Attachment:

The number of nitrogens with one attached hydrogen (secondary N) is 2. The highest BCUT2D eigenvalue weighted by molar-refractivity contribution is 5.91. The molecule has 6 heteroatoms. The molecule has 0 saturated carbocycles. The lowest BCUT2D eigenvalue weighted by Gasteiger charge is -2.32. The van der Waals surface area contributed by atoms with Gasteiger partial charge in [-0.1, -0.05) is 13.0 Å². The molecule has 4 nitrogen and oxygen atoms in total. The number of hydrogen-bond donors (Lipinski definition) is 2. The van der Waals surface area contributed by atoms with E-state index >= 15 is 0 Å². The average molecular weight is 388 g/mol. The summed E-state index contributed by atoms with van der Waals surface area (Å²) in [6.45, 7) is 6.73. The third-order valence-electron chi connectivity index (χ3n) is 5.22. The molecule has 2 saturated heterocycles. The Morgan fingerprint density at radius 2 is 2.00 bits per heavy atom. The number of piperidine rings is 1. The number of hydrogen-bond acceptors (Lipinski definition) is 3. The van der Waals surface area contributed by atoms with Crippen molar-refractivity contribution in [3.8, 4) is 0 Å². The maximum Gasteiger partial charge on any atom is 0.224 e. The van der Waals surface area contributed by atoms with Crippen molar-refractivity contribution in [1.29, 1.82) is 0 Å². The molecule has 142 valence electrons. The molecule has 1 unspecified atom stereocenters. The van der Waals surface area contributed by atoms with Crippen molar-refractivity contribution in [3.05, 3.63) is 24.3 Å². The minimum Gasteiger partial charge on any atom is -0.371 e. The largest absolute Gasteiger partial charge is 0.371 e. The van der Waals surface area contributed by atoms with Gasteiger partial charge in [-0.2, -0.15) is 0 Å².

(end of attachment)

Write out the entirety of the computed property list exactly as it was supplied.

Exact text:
The number of nitrogens with one attached hydrogen (secondary N) is 2. The highest BCUT2D eigenvalue weighted by molar-refractivity contribution is 5.91. The molecule has 6 heteroatoms. The molecule has 0 saturated carbocycles. The lowest BCUT2D eigenvalue weighted by Gasteiger charge is -2.32. The van der Waals surface area contributed by atoms with Gasteiger partial charge in [-0.1, -0.05) is 13.0 Å². The molecule has 4 nitrogen and oxygen atoms in total. The number of hydrogen-bond donors (Lipinski definition) is 2. The van der Waals surface area contributed by atoms with E-state index >= 15 is 0 Å². The average molecular weight is 388 g/mol. The summed E-state index contributed by atoms with van der Waals surface area (Å²) in [6.45, 7) is 6.73. The third-order valence-electron chi connectivity index (χ3n) is 5.22. The molecule has 2 saturated heterocycles. The Morgan fingerprint density at radius 2 is 2.00 bits per heavy atom. The number of piperidine rings is 1. The number of hydrogen-bond acceptors (Lipinski definition) is 3. The van der Waals surface area contributed by atoms with Crippen molar-refractivity contribution in [3.8, 4) is 0 Å². The maximum Gasteiger partial charge on any atom is 0.224 e. The van der Waals surface area contributed by atoms with Crippen molar-refractivity contribution in [1.29, 1.82) is 0 Å². The molecule has 142 valence electrons. The molecule has 1 unspecified atom stereocenters. The van der Waals surface area contributed by atoms with Crippen molar-refractivity contribution in [3.05, 3.63) is 24.3 Å². The minimum Gasteiger partial charge on any atom is -0.371 e. The largest absolute Gasteiger partial charge is 0.371 e. The van der Waals surface area contributed by atoms with Gasteiger partial charge in [-0.2, -0.15) is 0 Å².